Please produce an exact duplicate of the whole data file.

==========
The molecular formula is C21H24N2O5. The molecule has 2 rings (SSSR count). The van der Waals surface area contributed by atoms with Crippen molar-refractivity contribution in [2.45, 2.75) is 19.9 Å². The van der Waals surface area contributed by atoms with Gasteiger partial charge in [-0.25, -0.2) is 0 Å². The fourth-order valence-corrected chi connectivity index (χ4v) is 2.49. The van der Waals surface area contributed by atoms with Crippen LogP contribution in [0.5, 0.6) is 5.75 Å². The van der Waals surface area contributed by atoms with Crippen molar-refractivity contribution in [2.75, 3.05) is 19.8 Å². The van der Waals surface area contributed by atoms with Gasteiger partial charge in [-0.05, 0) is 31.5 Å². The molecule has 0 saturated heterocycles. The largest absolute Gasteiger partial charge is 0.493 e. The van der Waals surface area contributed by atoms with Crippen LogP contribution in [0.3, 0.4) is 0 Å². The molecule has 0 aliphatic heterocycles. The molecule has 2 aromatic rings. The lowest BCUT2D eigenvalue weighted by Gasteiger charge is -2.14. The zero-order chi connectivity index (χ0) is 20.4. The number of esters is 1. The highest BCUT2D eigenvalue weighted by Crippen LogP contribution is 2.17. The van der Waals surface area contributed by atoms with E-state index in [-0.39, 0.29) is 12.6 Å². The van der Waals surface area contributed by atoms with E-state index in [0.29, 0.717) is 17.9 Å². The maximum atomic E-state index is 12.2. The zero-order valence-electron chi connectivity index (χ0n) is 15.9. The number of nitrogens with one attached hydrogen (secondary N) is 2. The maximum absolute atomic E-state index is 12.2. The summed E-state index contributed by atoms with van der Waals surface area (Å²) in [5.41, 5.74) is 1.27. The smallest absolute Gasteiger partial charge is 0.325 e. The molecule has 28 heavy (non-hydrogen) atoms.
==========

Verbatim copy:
The molecular formula is C21H24N2O5. The molecule has 2 rings (SSSR count). The van der Waals surface area contributed by atoms with Crippen molar-refractivity contribution in [2.45, 2.75) is 19.9 Å². The van der Waals surface area contributed by atoms with Gasteiger partial charge in [-0.25, -0.2) is 0 Å². The fourth-order valence-corrected chi connectivity index (χ4v) is 2.49. The van der Waals surface area contributed by atoms with Crippen LogP contribution in [0.5, 0.6) is 5.75 Å². The van der Waals surface area contributed by atoms with Crippen molar-refractivity contribution in [2.75, 3.05) is 19.8 Å². The van der Waals surface area contributed by atoms with Gasteiger partial charge in [-0.05, 0) is 31.5 Å². The molecule has 0 saturated heterocycles. The largest absolute Gasteiger partial charge is 0.493 e. The van der Waals surface area contributed by atoms with Crippen LogP contribution in [0.3, 0.4) is 0 Å². The molecule has 0 aliphatic heterocycles. The molecule has 2 aromatic rings. The lowest BCUT2D eigenvalue weighted by Gasteiger charge is -2.14. The zero-order chi connectivity index (χ0) is 20.4. The number of esters is 1. The highest BCUT2D eigenvalue weighted by Crippen LogP contribution is 2.17. The van der Waals surface area contributed by atoms with E-state index in [-0.39, 0.29) is 12.6 Å². The van der Waals surface area contributed by atoms with E-state index in [0.29, 0.717) is 17.9 Å². The maximum atomic E-state index is 12.2. The zero-order valence-electron chi connectivity index (χ0n) is 15.9. The number of nitrogens with one attached hydrogen (secondary N) is 2. The maximum absolute atomic E-state index is 12.2. The summed E-state index contributed by atoms with van der Waals surface area (Å²) in [5.41, 5.74) is 1.27. The smallest absolute Gasteiger partial charge is 0.325 e. The molecule has 28 heavy (non-hydrogen) atoms.